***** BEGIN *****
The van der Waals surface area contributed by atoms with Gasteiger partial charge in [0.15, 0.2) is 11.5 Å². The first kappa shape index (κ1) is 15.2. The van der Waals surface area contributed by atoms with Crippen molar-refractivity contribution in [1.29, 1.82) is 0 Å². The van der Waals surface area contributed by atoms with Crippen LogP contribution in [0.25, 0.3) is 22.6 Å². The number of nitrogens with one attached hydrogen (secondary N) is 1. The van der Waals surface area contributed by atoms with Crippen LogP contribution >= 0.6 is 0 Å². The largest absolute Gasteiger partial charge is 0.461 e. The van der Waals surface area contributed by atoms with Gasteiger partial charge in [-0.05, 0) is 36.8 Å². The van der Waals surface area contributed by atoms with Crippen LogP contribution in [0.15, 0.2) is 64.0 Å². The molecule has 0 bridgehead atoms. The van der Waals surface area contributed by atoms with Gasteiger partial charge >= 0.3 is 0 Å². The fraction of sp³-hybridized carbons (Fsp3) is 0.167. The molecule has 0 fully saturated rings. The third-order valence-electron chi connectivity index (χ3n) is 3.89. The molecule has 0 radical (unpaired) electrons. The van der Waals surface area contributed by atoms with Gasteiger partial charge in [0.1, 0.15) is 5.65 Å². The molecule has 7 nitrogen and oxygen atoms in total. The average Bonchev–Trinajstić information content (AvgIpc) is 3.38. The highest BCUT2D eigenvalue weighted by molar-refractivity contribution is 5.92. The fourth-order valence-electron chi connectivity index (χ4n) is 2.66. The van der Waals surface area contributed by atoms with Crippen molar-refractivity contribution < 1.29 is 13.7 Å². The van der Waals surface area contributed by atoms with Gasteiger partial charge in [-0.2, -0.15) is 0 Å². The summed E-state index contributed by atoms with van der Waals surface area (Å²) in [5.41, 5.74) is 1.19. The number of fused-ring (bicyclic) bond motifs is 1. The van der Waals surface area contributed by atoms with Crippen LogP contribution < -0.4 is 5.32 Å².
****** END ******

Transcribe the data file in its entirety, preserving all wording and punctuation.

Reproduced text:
The van der Waals surface area contributed by atoms with Gasteiger partial charge in [0.15, 0.2) is 11.5 Å². The first kappa shape index (κ1) is 15.2. The van der Waals surface area contributed by atoms with Crippen molar-refractivity contribution in [1.29, 1.82) is 0 Å². The van der Waals surface area contributed by atoms with Crippen LogP contribution in [0.25, 0.3) is 22.6 Å². The number of nitrogens with one attached hydrogen (secondary N) is 1. The van der Waals surface area contributed by atoms with Crippen LogP contribution >= 0.6 is 0 Å². The largest absolute Gasteiger partial charge is 0.461 e. The van der Waals surface area contributed by atoms with Gasteiger partial charge in [-0.05, 0) is 36.8 Å². The van der Waals surface area contributed by atoms with Crippen LogP contribution in [0.15, 0.2) is 64.0 Å². The molecule has 0 bridgehead atoms. The van der Waals surface area contributed by atoms with Gasteiger partial charge >= 0.3 is 0 Å². The fraction of sp³-hybridized carbons (Fsp3) is 0.167. The molecule has 0 fully saturated rings. The third-order valence-electron chi connectivity index (χ3n) is 3.89. The molecule has 0 radical (unpaired) electrons. The van der Waals surface area contributed by atoms with Gasteiger partial charge in [0.1, 0.15) is 5.65 Å². The molecule has 7 nitrogen and oxygen atoms in total. The average Bonchev–Trinajstić information content (AvgIpc) is 3.38. The highest BCUT2D eigenvalue weighted by molar-refractivity contribution is 5.92. The fourth-order valence-electron chi connectivity index (χ4n) is 2.66. The van der Waals surface area contributed by atoms with Crippen molar-refractivity contribution < 1.29 is 13.7 Å². The van der Waals surface area contributed by atoms with Gasteiger partial charge in [-0.2, -0.15) is 0 Å². The summed E-state index contributed by atoms with van der Waals surface area (Å²) in [5.41, 5.74) is 1.19. The number of fused-ring (bicyclic) bond motifs is 1. The van der Waals surface area contributed by atoms with Crippen LogP contribution < -0.4 is 5.32 Å².